This superb tribute to a man whose legacy as an artist and as a Catalan is visible city-wide was founded in 1975 by Joan Miró himself, who wanted it to be a contemporary arts centre. The museum holds more than 11,000 examples of the artist’s colourful paintings, sketches and sculptures. The 400 or so on display trace Miró’s development from an innovative Surrealist phase in the 1920s to his place as one of the world’s most challenging masters in the 1960s.

  • Av Miramar, Parc de Montjuïc

  • 93 443 94 70


  • Metro to Parallel, then funicular; or metro to Pl. Espanya, then bus 61; or buses 50 or 55 from the city centre

  • Open 10am–7pm Tue, Wed, Fri & Sat (until 8pm Jul–Sep) 10am–9:30pm Thu, 10am–2:30pm Sun

  • Adm: €8 (complete collection), con €6; €4 (temporary exhibitions)

  • DA

The New Gallery Extension

The Fundació celebrated its 25th anniversary in 2001 by opening a new extension (known as Sala K) to house 25 Miró paintings on long-term loan from a private collection.

Façade, Fundació Joan Miró

The restaurant-café here is one of the best dining options in the area .

In summer, live experimental music is showcased in the Fundació auditorium, usually on Thursday nights.

The gift shop has an original range of Miróesque curiosities, from tablecloths to champagne glasses.

The Fundació’s collection is vast; only a portion of it is on show at any one time.

Top 10 Works of Art
  1. Tapis de la Fundació

    This immense, richly-coloured tapestry represents the culmination of Miró’s work with textiles, which began in the 1970s.

  2. L’Estel Matinal

    This is the only one of 23 paintings on paper known as the Constellation Series held by the Fundació. The Morning Star’s introspective quality reflects Miró’s state of mind at the outbreak of World War II, when he was living in hiding in Normandy. Spindly shapes of birds, women and heavenly bodies are suspended in front of an empty space.

  3. Pagès Català al Cla de Lluna

    The figurative painting Catalan Peasant by Moonlight dates from the late 1960s and depicts two of Miró’s favourite themes: earth and night. The figure of the peasant, a simple collage of colour, is barely decipherable, as the crescent moon merges with his sickle and the night sky takes on the rich green tones of earth.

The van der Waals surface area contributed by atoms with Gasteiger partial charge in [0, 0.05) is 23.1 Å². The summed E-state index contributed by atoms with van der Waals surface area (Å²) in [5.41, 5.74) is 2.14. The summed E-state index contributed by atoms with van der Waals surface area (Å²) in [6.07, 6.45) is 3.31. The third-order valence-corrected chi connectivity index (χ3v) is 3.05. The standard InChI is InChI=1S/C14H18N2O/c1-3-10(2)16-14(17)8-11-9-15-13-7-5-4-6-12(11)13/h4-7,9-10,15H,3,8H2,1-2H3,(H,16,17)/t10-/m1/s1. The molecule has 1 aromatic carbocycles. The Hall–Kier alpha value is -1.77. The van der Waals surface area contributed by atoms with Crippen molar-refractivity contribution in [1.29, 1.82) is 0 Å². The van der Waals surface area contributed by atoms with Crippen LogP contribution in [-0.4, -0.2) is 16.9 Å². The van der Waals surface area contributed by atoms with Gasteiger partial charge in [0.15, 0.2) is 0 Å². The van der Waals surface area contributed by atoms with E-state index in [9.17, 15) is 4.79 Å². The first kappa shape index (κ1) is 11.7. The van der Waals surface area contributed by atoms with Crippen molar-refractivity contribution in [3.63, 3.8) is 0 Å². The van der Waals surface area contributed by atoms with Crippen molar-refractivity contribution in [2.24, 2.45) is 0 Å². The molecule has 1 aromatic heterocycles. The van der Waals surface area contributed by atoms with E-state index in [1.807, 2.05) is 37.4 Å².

4. Home i Dona Davant un Munt d’Excrement

    Tortured, misshapened and lurid semi-abstract figures attempt to embrace against a black sky. Miró’s pessimism at the time of Man and Woman in Front of a Pile of Excrement would soon be confirmed by the outbreak of Spain’s Civil War.

  5. Sèrie Barcelona

    The Fundació holds the only complete set of prints of this series of more than 50 black-and-white lithographs. This important collection is only occasionally on display.

  6. Font de Mercuri

    Alexander Calder donated the Mercury Fountain to the Fundació as a mark of his friendship with Miró. The work was an anti-fascist tribute, conceived in memory of the attack on the town of Almadén.

  7. Sculpture Room

    This room focuses on Miró’s sculptures from the mid-1940s to the late-1950s when he experimented first with ceramic, then bronze and finally with painted media and found objects. Outstanding works include Sun Bird (1946–9) and Moon Bird (1946–9).

  8. Terrace Garden

    More of Miró’s vibrantly colourful and playful sculptures are randomly scattered on a spacious terrace from which you can appreciate city views and the rationalist architecture of Josep Lluis Sert’s geometric building. The 3-m (10-ft) tall Caress of a Bird (1967) dominates the terrace.

  9. Visiting Exhibitions

    Over the years, these temporary exhibitions (usually held in the west wing) have included retrospectives of high-profile artists such as Rothko, Warhol and Magritte.

  10. Espai 13

    This space showcases the experimental work of new artists from around the world. The exhibitions, which are based on a single theme each year, are usually radical and often make full use of new technologies.

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